Samsung faces ghost of technology future
By Robyn Mak
(The author is a Breakingviews columnist.)
HONG KONG, Dec 27 ( Breakingviews) - Samsung's heir is facing his ghost of technology future. Shares of the $230 billion South Korean technology giant led by 50-year old de-facto leader Jay Y. Lee have fallen by roughly one quarter in 2018, marking the conglomerate's worst performance in over a decade. Prices of its core product, memory chips, are falling because of a supply glut, and there is rising uncertainty about future sources of growth.
All things considered, pressure is building for the leader to find tech's next big thing. Early bets by Lee's father in so-called NAND and DRAM memory, used in smartphones and servers, led the South Korean firm to dethrone Intel as the world's top chipmaker by sales in 2017. For decades, the U.S. company was at the forefront of making microprocessors that powered PCs and laptops, but it missed the mobile boom, allowing Samsung to get ahead.
But that lead is less comforting now, with demand for memory chips cooling. Global smartphone shipments contracted 6 percent in the third quarter - the fourth consecutive quarter of annual declines, according to market research firm IDC. This also puts Samsung's other businesses, including smartphones and display screens, at risk.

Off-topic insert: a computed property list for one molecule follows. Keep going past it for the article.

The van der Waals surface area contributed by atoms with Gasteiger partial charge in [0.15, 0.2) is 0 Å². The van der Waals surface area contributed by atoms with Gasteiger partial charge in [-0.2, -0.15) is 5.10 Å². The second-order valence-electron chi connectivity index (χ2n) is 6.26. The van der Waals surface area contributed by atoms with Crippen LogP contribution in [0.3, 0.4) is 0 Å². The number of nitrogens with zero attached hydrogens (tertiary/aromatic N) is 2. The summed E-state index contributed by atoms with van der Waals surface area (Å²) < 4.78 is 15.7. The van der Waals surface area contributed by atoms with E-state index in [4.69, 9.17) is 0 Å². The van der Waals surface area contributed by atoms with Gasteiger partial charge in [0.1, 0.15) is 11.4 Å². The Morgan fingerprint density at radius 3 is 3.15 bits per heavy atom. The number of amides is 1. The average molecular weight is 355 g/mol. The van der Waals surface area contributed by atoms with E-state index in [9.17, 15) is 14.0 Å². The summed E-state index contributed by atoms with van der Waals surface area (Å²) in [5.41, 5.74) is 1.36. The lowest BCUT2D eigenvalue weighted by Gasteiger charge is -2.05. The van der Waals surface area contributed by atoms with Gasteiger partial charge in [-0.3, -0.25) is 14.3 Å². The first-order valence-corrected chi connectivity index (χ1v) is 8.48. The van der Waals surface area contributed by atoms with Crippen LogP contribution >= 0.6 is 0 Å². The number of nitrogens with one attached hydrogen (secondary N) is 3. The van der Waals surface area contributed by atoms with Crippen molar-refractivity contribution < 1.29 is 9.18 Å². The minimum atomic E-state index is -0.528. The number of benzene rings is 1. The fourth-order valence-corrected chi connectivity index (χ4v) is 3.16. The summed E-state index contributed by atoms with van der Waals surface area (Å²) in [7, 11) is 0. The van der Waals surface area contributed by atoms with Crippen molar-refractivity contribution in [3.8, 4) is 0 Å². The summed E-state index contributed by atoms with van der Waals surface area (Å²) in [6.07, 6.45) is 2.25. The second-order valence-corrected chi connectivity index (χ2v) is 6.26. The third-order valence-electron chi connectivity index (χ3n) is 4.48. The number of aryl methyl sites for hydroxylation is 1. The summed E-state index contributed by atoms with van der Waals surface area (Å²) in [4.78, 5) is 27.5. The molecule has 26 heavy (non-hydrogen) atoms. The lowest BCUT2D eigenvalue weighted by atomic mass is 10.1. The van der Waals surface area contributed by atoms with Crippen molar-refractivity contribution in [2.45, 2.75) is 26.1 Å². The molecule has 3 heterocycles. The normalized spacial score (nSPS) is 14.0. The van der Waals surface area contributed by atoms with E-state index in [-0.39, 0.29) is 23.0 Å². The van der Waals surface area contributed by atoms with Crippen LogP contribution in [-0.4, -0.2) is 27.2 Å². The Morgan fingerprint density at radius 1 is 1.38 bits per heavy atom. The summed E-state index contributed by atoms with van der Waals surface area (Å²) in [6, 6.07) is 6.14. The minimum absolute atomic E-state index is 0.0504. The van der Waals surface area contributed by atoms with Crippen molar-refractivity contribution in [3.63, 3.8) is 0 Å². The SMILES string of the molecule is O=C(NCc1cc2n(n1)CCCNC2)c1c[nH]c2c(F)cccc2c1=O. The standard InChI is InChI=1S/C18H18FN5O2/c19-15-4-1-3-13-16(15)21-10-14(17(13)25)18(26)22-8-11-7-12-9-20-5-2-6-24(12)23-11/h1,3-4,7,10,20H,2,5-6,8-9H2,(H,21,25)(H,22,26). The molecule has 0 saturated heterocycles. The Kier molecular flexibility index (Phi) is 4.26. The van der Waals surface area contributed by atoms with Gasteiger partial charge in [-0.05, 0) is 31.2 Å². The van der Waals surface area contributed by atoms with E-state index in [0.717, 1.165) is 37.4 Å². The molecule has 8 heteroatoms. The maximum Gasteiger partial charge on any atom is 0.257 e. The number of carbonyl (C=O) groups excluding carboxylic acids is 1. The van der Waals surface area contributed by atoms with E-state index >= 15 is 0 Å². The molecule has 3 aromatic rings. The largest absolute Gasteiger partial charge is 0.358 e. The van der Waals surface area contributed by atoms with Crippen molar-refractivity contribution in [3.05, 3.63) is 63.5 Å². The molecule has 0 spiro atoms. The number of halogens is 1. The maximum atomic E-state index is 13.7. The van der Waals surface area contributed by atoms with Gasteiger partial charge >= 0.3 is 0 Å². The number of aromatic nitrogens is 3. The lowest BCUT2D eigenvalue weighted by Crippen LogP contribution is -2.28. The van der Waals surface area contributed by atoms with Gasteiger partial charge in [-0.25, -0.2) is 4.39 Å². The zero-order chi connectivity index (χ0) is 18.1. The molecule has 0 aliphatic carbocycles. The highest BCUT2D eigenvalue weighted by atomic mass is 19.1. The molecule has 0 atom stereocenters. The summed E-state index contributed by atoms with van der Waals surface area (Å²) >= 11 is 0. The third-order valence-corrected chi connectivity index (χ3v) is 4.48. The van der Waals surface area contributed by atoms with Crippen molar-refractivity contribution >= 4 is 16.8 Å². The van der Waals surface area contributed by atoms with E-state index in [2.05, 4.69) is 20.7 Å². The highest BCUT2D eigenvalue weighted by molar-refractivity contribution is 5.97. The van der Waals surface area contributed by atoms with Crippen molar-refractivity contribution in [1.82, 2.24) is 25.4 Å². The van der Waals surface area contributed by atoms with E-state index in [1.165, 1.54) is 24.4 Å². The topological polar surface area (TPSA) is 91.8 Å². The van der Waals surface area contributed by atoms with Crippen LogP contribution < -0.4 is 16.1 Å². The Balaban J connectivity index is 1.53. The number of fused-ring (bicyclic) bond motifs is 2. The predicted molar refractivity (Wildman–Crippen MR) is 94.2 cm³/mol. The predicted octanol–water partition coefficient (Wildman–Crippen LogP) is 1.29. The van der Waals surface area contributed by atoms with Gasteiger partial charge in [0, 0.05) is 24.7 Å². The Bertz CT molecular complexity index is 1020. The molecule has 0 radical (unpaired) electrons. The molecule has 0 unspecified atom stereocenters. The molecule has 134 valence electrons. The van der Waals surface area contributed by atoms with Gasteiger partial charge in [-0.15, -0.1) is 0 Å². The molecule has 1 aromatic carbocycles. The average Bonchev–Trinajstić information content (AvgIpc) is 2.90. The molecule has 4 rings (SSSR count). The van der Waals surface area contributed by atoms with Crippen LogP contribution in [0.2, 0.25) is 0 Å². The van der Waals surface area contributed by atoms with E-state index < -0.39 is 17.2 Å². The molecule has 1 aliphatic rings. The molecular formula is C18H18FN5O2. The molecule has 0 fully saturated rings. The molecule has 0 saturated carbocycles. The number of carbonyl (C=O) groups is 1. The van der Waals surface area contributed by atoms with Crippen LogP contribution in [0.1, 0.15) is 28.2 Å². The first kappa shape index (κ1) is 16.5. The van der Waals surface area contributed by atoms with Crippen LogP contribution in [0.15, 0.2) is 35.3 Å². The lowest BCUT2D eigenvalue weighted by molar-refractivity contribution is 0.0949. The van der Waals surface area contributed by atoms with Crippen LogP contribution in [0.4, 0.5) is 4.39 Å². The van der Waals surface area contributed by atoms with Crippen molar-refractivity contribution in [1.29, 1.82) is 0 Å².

The company is starting to develop components in areas like next-generation wireless telecommunications, 5G, as well as chips tailored for machine learning and self-driving cars. But competition is fierce. The emergence artificial intelligence has allowed the rapid rise of smaller, nimbler U.S. chipmakers like Nvidia and Advanced Micro Devices.
To catch up, Lee may have to tap into Samsung's war-chest which analysts at Bernstein forecast will top 119 trillion won, or $105 billion, by the end of 2019. The conglomerate has typically shied away from big deals but two years ago, in its biggest acquisition ever, paid $8 billion for auto-parts manufacturer Harman, betting on the rise of the smart-car. It's a good first step, but similar out-of-box thinking may be necessary if Samsung doesn't want to repeat Intel's mistakes.
- U.S. semiconductor company Micron Technology on Dec. 18 warned that weakening demand from smartphones, computers and computers has led to a global supply glut in memory chips.
- In October, South Korea'sSamsung Electronics, the world's top memory chip maker, and rival SK Hynix also warned of a slowdown in demand and a drop in prices, marking the end of a two-year industry boom.
- The three companies combined dominate the market for DRAM memory chips, which help devices perform multiple tasks at once.
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